Thursday, January 5, 2012


To get started, I should explain that I am initiating this blog as part of a class at Brigham Young University called Digital Civilization. Each student is required to maintain a blog related to the course content. As a result, some of my posts for the next few months may seem odd (should anyone actually stumble upon this blog beyond classmates), like I'm responding to a prompt or something (because I probably am). However, this conveniently happens to be a field in which I have been tempted to blog for some time, and there is a good chance that I will continue after the end of the class.

For this initial post, I am required to respond to the prompt "What do I know about the historical period and the digital concept assigned to me?" As you may have deduced, I have been assigned a historical period: the 18th century; and a digital concept: information.

Well, where do I begin? The 18th century: a lot happened in those days. That period saw the extensive colonization of the Americas and the birth of what became the most powerful nation in the world, not to mention the single society most responsible for the development of the modern digital age. But there is much more to be said: The 18th century was the time of enlightenment. Scientific advances from such great thinkers as Sir Isaac Newton, coupled with the facilitation of the distribution of information through the printing press, set the stage for a rapid change in intellectual thought throughout the century. The scientific method was more rigorously developed and people sought to understand rather than just cope. The first extensive experiments into electricity were performed, beginning the process that would eventually allow for electronics and most of the technology around us today. But the enlightenment was not simply relevant to the production of technology; rather, one might argue that the shift in modes of thought precipitated the very society that allowed for our digital age to develop.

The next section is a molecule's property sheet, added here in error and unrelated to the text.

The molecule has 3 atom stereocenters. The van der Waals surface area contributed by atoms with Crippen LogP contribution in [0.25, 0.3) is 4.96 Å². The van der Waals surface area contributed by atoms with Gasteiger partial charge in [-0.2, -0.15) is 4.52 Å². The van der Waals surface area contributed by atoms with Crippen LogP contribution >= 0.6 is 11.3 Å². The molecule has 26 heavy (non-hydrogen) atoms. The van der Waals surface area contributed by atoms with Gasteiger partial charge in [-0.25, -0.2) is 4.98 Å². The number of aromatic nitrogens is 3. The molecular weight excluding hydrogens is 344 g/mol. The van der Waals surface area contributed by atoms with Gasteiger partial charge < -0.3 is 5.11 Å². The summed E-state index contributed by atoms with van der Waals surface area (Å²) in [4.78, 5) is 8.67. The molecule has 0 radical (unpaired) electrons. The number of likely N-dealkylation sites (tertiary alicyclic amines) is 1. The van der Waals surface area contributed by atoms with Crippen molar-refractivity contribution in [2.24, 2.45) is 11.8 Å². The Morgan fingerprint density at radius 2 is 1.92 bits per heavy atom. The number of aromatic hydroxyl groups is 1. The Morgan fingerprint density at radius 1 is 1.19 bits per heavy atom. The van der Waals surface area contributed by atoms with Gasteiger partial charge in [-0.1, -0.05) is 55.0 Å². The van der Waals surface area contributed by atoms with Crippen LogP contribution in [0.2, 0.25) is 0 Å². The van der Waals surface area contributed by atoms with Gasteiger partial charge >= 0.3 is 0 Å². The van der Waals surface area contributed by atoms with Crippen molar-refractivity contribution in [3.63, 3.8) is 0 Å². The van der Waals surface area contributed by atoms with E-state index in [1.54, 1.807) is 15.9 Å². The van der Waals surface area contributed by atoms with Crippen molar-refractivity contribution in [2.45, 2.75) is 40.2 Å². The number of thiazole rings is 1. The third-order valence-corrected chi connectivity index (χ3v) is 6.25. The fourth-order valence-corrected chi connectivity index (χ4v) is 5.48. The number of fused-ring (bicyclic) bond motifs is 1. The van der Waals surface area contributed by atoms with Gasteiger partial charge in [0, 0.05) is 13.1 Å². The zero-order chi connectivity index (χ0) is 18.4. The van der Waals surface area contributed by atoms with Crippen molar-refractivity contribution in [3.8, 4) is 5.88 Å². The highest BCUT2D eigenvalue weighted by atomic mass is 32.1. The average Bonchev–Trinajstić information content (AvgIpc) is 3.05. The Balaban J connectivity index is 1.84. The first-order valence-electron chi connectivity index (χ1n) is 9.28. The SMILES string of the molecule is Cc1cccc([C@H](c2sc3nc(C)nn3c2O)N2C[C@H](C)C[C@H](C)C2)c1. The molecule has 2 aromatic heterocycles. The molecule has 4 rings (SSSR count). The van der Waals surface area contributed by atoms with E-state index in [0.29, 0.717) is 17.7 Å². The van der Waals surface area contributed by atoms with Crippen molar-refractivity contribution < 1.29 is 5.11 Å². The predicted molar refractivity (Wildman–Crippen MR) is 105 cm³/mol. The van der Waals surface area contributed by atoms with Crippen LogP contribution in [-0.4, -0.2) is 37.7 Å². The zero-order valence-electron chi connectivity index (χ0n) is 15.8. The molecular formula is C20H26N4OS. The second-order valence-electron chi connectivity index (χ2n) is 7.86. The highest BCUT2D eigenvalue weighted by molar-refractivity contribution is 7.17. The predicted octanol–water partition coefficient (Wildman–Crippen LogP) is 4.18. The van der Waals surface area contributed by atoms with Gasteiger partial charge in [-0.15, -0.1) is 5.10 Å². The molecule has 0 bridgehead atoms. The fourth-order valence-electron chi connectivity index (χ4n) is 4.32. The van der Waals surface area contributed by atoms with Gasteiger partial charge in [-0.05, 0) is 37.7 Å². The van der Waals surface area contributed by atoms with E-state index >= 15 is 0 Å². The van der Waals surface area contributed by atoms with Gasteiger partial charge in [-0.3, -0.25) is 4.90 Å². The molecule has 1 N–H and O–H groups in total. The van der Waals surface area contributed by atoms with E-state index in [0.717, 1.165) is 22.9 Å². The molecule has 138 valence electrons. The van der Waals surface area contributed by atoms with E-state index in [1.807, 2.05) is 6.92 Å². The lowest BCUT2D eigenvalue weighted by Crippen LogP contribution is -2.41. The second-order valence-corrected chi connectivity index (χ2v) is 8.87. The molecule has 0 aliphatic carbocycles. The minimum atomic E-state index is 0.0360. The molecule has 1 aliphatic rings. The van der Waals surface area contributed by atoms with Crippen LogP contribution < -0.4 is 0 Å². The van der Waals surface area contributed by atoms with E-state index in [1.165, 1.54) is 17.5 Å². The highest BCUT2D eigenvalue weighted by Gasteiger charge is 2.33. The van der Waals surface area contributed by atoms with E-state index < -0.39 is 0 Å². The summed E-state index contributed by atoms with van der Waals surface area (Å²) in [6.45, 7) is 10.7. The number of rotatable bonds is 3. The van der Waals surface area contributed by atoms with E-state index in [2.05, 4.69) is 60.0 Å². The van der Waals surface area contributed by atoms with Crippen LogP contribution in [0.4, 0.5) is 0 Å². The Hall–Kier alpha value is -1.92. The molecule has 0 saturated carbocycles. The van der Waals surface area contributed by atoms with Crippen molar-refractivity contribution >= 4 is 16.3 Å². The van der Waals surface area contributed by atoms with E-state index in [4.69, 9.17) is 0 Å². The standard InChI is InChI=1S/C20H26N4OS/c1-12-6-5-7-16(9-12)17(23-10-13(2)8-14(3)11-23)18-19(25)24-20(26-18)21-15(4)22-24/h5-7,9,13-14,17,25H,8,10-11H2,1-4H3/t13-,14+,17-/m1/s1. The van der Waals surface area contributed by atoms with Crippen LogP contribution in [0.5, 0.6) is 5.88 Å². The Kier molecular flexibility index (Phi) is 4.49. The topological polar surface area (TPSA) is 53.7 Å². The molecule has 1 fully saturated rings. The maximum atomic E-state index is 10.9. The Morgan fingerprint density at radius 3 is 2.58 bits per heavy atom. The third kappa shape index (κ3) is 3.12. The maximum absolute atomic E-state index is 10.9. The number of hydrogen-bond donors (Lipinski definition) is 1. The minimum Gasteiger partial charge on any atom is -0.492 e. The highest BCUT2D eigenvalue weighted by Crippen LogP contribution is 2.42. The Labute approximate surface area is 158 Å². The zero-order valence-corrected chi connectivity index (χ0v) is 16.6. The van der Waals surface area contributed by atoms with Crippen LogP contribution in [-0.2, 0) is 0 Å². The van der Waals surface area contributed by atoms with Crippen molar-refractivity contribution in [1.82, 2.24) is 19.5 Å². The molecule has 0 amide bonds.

As for information: the term is a little abstract. I imagine that information in the context of my discussion must be taken partially axiomatically, for establishing a precise and non-circular definition is beyond me at the moment. For my purposes now, I will consider information to be any idea stored in some medium. Though "idea" is a vague term, I don't feel like going into a Platonic dialog to nail down its meaning. The definition I have given will suffice. Now, information is central to the digital civilization in which we live. The average American does not seem to be able (or, perhaps, willing) to function without a constant influx of information, and that information is generally provided digitally. Billions of dollars are lost or won with information, and to some, certain information is worth that much. Censorship, content control, piracy, and most other digital issues are centered on the availability of information. In short, even if I can't properly define information, I can certainly establish its importance. In the end, we would not have a digital civilization at all were it not for information, for digital technology was originally developed and is still used entirely for information acquisition, storage, and transfer.

I suppose that will do for now. I hope I wasn't too dry.

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